The Northeast Supply Enhancement (NESE) Project – Pollution without Justification

Williams/Transco is proposing to build a massive new fossil fuel expansion project called the Northeast Supply Enhancement (“NESE”) Project. 

If approved, the project will result in widespread significant environmental harm. The project also poses risks to public health and safety from the resuspension of toxic sediment.   

What is Being Proposed?

  • The construction of: (1) a massive new gas-fired compressor station in Franklin Township, Somerset County, NJ, and (2) a 23.4 mile fossil fuel pipeline that will rip through New Jersey, Raritan Bay, and Lower New York Bay to bring fracked-methane gas from Pennsylvania through New Jersey to New York City and Long Island, NY.   

Williams Failed to Show Need for Project:

  • Williams/Transco failed to justify the project as needed to meet growing energy needs in NYC and Long Island.
  • Williams claims natural gas consumption will increase by 10% over the next decade; however, the company has refused to provide evidence to support this claim and has requested the data be kept from the public record. 

False Demand:

  • 350 Brooklyn produced an independent report that outlines that the project is not needed. The report utterly rejects Williams’ playbook of disinformation and holding energy needs hostage.  
  • NY Independent System Operator (the independent body in charge of tracking NY’s energy demand) and the US Energy Information Administration both forecast a flat or decreased natural gas demand in the region. 
  • The report criticizes the underlying assumptions used by Williams to justify the unneeded pipeline. Williams maintains NESE is needed to meet a growing demand which will be jump-started by upcoming conversions from home heating oil to natural gas. The report shows that virtually all home heating oil customers have already converted years ago.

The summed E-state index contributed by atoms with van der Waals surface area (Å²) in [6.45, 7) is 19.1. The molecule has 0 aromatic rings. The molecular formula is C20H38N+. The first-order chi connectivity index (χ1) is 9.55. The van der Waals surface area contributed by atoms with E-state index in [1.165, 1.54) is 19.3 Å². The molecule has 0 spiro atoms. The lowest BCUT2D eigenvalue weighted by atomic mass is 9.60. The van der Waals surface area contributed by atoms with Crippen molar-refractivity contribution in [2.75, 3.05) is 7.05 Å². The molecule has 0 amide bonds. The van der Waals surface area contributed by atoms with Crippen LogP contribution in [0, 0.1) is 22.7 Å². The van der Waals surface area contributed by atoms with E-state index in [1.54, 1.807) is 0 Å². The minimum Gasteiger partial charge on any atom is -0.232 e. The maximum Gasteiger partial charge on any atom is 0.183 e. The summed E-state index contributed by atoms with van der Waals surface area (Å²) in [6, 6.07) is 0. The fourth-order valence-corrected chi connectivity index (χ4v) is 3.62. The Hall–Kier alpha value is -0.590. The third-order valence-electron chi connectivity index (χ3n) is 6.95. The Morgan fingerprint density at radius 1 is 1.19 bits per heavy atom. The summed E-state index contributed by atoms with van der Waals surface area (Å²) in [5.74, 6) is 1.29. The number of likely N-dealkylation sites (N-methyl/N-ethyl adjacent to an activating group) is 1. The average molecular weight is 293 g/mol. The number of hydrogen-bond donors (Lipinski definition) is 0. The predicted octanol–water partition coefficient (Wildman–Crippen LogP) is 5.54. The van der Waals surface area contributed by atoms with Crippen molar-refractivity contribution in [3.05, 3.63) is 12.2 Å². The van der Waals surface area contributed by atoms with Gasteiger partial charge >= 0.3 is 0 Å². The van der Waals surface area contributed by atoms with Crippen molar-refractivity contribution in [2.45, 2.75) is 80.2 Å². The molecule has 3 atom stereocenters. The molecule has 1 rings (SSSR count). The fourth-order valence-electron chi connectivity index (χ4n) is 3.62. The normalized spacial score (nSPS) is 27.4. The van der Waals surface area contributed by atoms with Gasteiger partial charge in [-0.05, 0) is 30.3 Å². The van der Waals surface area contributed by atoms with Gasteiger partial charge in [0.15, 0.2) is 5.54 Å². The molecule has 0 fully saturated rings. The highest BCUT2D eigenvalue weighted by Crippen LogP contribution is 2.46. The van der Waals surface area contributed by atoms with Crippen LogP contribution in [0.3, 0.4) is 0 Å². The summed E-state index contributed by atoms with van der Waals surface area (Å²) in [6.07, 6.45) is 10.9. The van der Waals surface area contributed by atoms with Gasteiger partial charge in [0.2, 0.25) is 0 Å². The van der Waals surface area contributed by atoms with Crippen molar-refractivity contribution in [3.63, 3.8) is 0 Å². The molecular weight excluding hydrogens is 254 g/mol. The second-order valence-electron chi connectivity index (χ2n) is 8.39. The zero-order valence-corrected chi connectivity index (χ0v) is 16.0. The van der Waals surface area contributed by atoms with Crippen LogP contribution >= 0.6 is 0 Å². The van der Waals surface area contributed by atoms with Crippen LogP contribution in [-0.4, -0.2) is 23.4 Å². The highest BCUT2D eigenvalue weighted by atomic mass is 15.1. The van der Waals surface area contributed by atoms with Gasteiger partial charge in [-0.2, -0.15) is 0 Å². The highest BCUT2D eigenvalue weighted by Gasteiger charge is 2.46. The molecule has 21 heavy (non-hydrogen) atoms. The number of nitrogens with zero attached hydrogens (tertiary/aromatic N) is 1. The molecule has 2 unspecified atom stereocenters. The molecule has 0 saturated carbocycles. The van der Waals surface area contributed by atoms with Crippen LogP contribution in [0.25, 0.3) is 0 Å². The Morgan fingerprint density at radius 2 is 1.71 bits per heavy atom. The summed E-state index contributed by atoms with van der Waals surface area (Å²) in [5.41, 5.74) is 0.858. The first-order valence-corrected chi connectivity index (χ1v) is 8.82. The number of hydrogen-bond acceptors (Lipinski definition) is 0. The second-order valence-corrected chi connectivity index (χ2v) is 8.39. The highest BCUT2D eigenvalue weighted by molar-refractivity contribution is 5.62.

Williams Profits Regardless of the Demand for Natural Gas:

  • Even if the project is unnecessary, Williams and Transco will profit. Federal regulations allow for Williams to receive 14% return on the equity of the project regardless of necessity.  

Failed Extortion by National Grid:

  • National Grid is the gas utility contracted to purchase the capacity from the NESE Project. After both the NY Department of Environmental Conservation and NJ Department of Environmental Protection rejected permits for the proposed project in June 2019, the company issued a moratorium on all new natural gas hook-ups until the project was approved. The company even went so far as to pressure its customers to lobby elected officials to get the project approved.  
  • New York regulators investigated whether the moratorium was necessary and found that there was no justification that National Grid could not meet demand unless the pipeline was approved. National Grid was fined 35 million dollars and forced to connect all new customers.  

Prepared by Clean Ocean Action, June 2021

Action Alert – Williams/Transco submitted new applications for the NESE Project to the NJDEP on January 21, 2020